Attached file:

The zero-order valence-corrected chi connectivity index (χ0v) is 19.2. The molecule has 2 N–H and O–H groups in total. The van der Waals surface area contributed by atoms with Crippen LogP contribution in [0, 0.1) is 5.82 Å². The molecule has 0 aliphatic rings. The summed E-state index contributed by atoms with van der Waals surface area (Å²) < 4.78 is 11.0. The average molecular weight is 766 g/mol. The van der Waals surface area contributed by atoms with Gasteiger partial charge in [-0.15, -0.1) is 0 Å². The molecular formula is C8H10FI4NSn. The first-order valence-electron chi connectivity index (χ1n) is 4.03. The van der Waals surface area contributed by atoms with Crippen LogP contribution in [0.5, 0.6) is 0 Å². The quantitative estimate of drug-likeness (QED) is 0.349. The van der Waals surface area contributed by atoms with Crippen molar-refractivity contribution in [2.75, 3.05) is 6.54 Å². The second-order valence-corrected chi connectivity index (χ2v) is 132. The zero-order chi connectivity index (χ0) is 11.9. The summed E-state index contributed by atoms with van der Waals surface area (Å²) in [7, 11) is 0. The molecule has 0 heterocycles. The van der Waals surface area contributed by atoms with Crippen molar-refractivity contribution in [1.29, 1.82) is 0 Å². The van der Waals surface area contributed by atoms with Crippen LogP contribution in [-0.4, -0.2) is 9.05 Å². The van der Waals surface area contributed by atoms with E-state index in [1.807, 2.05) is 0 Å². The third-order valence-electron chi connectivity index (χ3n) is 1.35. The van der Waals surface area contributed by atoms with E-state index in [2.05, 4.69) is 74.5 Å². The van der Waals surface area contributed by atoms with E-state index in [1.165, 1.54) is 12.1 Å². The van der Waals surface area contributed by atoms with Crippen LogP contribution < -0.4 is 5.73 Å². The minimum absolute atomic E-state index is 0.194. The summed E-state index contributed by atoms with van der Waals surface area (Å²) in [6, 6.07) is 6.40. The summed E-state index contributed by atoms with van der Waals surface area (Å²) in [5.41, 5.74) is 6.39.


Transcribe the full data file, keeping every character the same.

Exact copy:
The zero-order valence-corrected chi connectivity index (χ0v) is 19.2. The molecule has 2 N–H and O–H groups in total. The van der Waals surface area contributed by atoms with Crippen LogP contribution in [0, 0.1) is 5.82 Å². The molecule has 0 aliphatic rings. The summed E-state index contributed by atoms with van der Waals surface area (Å²) < 4.78 is 11.0. The average molecular weight is 766 g/mol. The van der Waals surface area contributed by atoms with Gasteiger partial charge in [-0.15, -0.1) is 0 Å². The molecular formula is C8H10FI4NSn. The first-order valence-electron chi connectivity index (χ1n) is 4.03. The van der Waals surface area contributed by atoms with Crippen LogP contribution in [0.5, 0.6) is 0 Å². The quantitative estimate of drug-likeness (QED) is 0.349. The van der Waals surface area contributed by atoms with Crippen molar-refractivity contribution in [2.75, 3.05) is 6.54 Å². The second-order valence-corrected chi connectivity index (χ2v) is 132. The zero-order chi connectivity index (χ0) is 11.9. The summed E-state index contributed by atoms with van der Waals surface area (Å²) in [7, 11) is 0. The molecule has 0 heterocycles. The van der Waals surface area contributed by atoms with Crippen molar-refractivity contribution in [1.29, 1.82) is 0 Å². The van der Waals surface area contributed by atoms with Crippen LogP contribution in [-0.4, -0.2) is 9.05 Å². The van der Waals surface area contributed by atoms with E-state index in [1.807, 2.05) is 0 Å². The third-order valence-electron chi connectivity index (χ3n) is 1.35. The van der Waals surface area contributed by atoms with E-state index in [2.05, 4.69) is 74.5 Å². The van der Waals surface area contributed by atoms with E-state index in [1.165, 1.54) is 12.1 Å². The van der Waals surface area contributed by atoms with Crippen LogP contribution < -0.4 is 5.73 Å². The minimum absolute atomic E-state index is 0.194. The summed E-state index contributed by atoms with van der Waals surface area (Å²) in [6, 6.07) is 6.40. The summed E-state index contributed by atoms with van der Waals surface area (Å²) in [5.41, 5.74) is 6.39.